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fun
How Urban Legends Like 'The Licked Hand' Are Born
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If you compare the scary stories you heard as a kid with those of your friends—even those who grew up across the country from you—you’ll probably hear some familiar tales. Maybe you tried to summon Bloody Mary by chanting her name in front of the mirror three times in a dark bathroom. Maybe you learned never to wonder what’s under a woman’s neck ribbon. Maybe you heard the one about the girl who feels her dog lick her hand in the middle of the night, only to wake up to find him hanging dead from the shower nozzle, the words “humans can lick too” written on the wall in the dog’s blood.

These ubiquitous, spooky folk tales exist everywhere, and a lot of them take surprisingly similar forms. How does a single story like the one often called “Humans Can Lick Too” or "The Licked Hand" make its way into every slumber party in America? Thrillist recently investigated the question with a few experts, finding that most of these stories have very deep roots.

In the case of The Licked Hand, its origins go back more than a century. In the 1990s, Snopes found that a similar motif dates back to an Englishman’s diary entry from 1871. In it, the diary keeper, Dearman Birchall, retold a story he heard at a party of a man whose wife woke him up in the middle of the night, urging him to go investigate what sounded like burglars in their home. He told his wife that it was only the dog, reaching out his hand. He felt the dog lick his hand … but in the morning, all his valuables were gone: He had clearly been robbed.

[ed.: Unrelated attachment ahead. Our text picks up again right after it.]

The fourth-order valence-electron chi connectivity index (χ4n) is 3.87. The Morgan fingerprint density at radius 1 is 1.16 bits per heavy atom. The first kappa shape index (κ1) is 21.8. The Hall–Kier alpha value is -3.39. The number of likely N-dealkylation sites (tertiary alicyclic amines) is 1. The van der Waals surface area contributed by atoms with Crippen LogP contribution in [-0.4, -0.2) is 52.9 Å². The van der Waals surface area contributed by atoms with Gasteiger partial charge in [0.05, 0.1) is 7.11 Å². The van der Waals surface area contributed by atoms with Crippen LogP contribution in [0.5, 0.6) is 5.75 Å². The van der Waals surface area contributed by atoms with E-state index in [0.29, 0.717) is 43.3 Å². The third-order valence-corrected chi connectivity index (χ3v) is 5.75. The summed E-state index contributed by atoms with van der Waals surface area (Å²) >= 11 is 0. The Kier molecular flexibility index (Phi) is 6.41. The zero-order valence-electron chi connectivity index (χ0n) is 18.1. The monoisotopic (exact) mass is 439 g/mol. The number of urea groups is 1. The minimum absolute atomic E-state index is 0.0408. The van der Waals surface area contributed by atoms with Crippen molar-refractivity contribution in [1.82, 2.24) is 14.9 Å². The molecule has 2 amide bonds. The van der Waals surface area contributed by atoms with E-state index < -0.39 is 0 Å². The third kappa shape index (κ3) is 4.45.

A similar theme shows up in the short story “The Diary of Mr. Poynter,” published in 1919 by M.R. James. In it, a character dozes off in an armchair, and thinks that he is petting his dog. It turns out, it’s some kind of hairy human figure that he flees from. The story seems to have evolved from there into its presently popular form, picking up steam in the 1960s. As with any folk tale, its exact form changes depending on the teller: sometimes the main character is an old lady, other times it’s a young girl.

You’ll probably hear these stories in the context of happening to a “friend of a friend,” making you more likely to believe the tale. It practically happened to someone you know! Kind of! The setting, too, is probably somewhere nearby. It might be in your neighborhood, or down by the local railroad tracks.

Thrillist spoke to Dr. Joseph Stubbersfield, a researcher in the UK who studies urban legends, who says the kind of stories that spread widely contain both social information and emotional resonance. Meaning they contain a message—you never know who’s lurking in your house—and are evocative.

If something is super scary or gross, you want to share it. Stories tend to warn against something: A study of English-language urban legends circulating online found that most warned listeners about the hazards of life (poisonous plants, dangerous animals, dangerous humans) rather than any kind of opportunities. We like to warn each other of the dangers that could be lurking around every corner, which makes sense considering our proven propensity to focus on and learn from negative information. And yes, that means telling each other to watch out for who’s licking our hands in the middle of the night.

Just something to keep in mind as you eagerly await Jezebel’s annual scary story contest.

[h/t Thrillist]